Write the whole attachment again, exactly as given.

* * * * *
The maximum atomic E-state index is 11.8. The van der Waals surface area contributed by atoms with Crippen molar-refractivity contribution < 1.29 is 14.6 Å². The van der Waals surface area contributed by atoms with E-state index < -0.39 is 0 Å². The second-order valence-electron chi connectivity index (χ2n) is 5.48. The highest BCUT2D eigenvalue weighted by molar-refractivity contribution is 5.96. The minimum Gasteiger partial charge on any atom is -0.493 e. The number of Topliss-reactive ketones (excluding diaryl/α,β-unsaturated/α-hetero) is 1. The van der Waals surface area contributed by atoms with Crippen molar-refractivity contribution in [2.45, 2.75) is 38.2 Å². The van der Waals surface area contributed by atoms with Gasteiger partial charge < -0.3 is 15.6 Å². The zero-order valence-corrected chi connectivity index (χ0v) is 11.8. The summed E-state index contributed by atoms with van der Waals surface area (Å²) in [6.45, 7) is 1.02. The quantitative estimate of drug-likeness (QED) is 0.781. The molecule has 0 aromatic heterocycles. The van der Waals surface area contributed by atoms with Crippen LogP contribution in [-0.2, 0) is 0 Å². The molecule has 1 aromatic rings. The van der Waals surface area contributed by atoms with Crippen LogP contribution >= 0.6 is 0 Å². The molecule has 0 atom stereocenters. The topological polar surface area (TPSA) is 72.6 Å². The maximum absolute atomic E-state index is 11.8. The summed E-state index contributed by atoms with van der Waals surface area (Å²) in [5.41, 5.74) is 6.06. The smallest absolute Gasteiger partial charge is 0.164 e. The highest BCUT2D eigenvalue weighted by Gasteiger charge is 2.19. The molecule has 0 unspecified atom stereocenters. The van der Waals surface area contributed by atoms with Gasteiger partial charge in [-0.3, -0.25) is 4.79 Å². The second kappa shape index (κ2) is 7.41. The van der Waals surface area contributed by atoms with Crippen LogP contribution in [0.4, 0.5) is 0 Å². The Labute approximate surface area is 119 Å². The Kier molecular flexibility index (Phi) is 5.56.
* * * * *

The maximum atomic E-state index is 11.8. The van der Waals surface area contributed by atoms with Crippen molar-refractivity contribution < 1.29 is 14.6 Å². The van der Waals surface area contributed by atoms with E-state index < -0.39 is 0 Å². The second-order valence-electron chi connectivity index (χ2n) is 5.48. The highest BCUT2D eigenvalue weighted by molar-refractivity contribution is 5.96. The minimum Gasteiger partial charge on any atom is -0.493 e. The number of Topliss-reactive ketones (excluding diaryl/α,β-unsaturated/α-hetero) is 1. The van der Waals surface area contributed by atoms with Crippen molar-refractivity contribution in [2.45, 2.75) is 38.2 Å². The van der Waals surface area contributed by atoms with Gasteiger partial charge < -0.3 is 15.6 Å². The zero-order valence-corrected chi connectivity index (χ0v) is 11.8. The summed E-state index contributed by atoms with van der Waals surface area (Å²) in [6.45, 7) is 1.02. The quantitative estimate of drug-likeness (QED) is 0.781. The molecule has 0 aromatic heterocycles. The van der Waals surface area contributed by atoms with Crippen LogP contribution in [-0.2, 0) is 0 Å². The molecule has 1 aromatic rings. The van der Waals surface area contributed by atoms with Crippen LogP contribution >= 0.6 is 0 Å². The molecule has 0 atom stereocenters. The topological polar surface area (TPSA) is 72.6 Å². The maximum absolute atomic E-state index is 11.8. The summed E-state index contributed by atoms with van der Waals surface area (Å²) in [5.41, 5.74) is 6.06. The smallest absolute Gasteiger partial charge is 0.164 e. The highest BCUT2D eigenvalue weighted by Gasteiger charge is 2.19. The molecule has 0 unspecified atom stereocenters. The van der Waals surface area contributed by atoms with Gasteiger partial charge in [-0.3, -0.25) is 4.79 Å². The second kappa shape index (κ2) is 7.41. The van der Waals surface area contributed by atoms with Crippen LogP contribution in [0.4, 0.5) is 0 Å². The Labute approximate surface area is 119 Å². The Kier molecular flexibility index (Phi) is 5.56.